Tuesday 24 August 2021

Why does feeding Britain require a larger navy?


The food we eat: where it comes from, how nutritious it is, if we have access to healthy food, are vitally important topics. We make food choices every day. We question why food is flown from Peru when it appears it could be grown in the UK. We see endless repetitions of slogans aimed at improving our food consumption (“five a day”!) Is there any logic behind it? 

So it’s all the more disappointing that Tim Lang’s book, Feeding Britain, is such a poor discussion. I have to report that if you are interested in the above questions, Tim Lang’s book is not the place to start. Sadly, Tim Lang, despite being Professor of Food Policy at City University, has not written a very coherent or well-argued book. Anyone trying to get an idea of food policy from this book will be left confused and, I’m afraid to say, led astray by some very curious arguments. 

Perhaps one reason for the disappointing book is that appears to be based at least in part on a 2018 report, of which Professor Lang was co-author: Feeding Britain: Food Security after Brexit. Notice the change in subtitle from the report, and this book: Feeding Britain: Our Food Problems and How to Fix Them. The title of the report sums up this book more accurately, but I would never have bought a book with such a subtitle, and I think I’m not alone in that opinion. This might also explain why his book is called “Feeding Britain”? Surely the problems the author describes are universal, or at least apply to all the wealthier countries of the world, as the author himself admits on page 424? 

Unfortunately, there are other echoes of what appears to be a UK Government policy document. For example [p135] “But PAS 96 took HACCP one stage further, proposing an ancillary system to HACCP it named TACCP – Threat Assessment Critical Control Points.” 

I can’t claim to have read all the book, but I have read enough to see it is not worth my time completing it. In this post, I will cover his main argument, then give some examples of problems I have with the rhetoric, and some specific examples where I think the argument plain wrong. To save you, reader, from having to plough through the entire book, here is my summary and commentary. 

Argument of the book

Mr Lang argues that Britain needs a food policy. To be precise, Britan needs a “food system” policy, by which he means a policy for the entire process of food creation, delivery, sale and consumption – not just the food supply chain. His book comprises three parts:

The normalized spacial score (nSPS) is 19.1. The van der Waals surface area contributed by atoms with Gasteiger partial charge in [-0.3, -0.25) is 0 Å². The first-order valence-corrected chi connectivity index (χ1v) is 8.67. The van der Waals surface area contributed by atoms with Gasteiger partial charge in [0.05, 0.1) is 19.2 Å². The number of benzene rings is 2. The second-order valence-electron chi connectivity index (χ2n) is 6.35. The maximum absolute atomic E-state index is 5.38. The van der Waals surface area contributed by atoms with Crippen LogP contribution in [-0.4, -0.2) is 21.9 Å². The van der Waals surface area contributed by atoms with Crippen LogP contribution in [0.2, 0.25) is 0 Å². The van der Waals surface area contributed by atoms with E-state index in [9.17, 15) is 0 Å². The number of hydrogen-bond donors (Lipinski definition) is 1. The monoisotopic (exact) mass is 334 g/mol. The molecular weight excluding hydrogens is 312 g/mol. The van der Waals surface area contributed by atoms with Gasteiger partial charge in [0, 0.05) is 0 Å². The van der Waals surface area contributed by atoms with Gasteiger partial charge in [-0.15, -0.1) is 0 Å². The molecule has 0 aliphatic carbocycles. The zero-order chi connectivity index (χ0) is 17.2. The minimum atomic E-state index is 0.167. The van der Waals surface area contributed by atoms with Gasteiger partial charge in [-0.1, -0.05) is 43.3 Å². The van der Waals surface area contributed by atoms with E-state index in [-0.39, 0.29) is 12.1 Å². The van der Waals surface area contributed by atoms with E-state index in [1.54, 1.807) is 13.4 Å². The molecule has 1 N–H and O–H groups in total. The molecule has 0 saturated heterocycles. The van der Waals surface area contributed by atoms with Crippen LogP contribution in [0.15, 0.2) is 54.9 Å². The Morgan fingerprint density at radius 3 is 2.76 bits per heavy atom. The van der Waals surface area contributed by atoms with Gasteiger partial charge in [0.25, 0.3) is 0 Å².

In the first part, he argues that Britain needs a food defence policy: Britain has to make sure that it is less reliant on imported food. He calls for government intervention to ensure this policy is carried out. To ensure this, he calls for many changes, including a larger navy to “protect” food imports.

In part two, he discusses several of the most important “food problems”. He lists 12, and some of them are central issues for discussions about the food supply. 

In part three, he suggests a “food plan”, which comprises largely a series of centralized government initiatives for managing a food policy.  After yet another repetition that “too much prime land is being built on” [p434], his recommendations are mainly exhortations for more government input and centralized planning.  For example:

o   A Food Defence Review [p445]

o   An audit of what could be grown more in the UK [p446] (an excellent idea)

o   A tax on food advertising and e-media [p449]

o   A new National Food Resilience and Sustainability Council [p450]

o   Inequality reduction must be a principle at the heart of UK food policy [p454]

You get the idea. The ideas are worthy, but have little political or economic awareness. They don’t include any discussion of the implications of trying to impose food policy on a populace that prefers Mars Bars to apples. 


Tim Lang is one of those slippery writers who claims he isn’t saying what he really wants to say. Moreover, he makes these claims not once, but several times. Saying one thing while you mean another – combined with repetition:

Page xx: “The UK has undue food reliance on external sources”.

Page 14: “Britain does not feed itself. Some say it doesn't matter. I think it does. I do not favour autarky – only food from here ... but argue that to allow the current decline is risky.”

Page 27: “There is a mismatch between what our current food system delivers and what we ought to be doing to make UK food secure … I am not arguing a “pull up the drawbridge” position; simply that we would do well to face our own contradictions”

 There are several further references to “autarky”, a word the author is clearly fond of using. The aim is to make us feel uncomfortable that we Britons do not farm more. 


Of course the term “sustainable” has become one of those words that means whatever you want it to mean. In this book, the author appears to conflate food sustainability with food security (two very different topics). It is the food security angle that leads Prof Lang to complain that the British Royal Navy has too few ships (but more about that later).


Without the above summary in mind, any reader risks getting lost in trying to follow Mr Lang’s various tangential discussions. For example (page 28)

UK land use is profligate … We keep building houses on prime land, or putting motorways across it … land is a precious resource.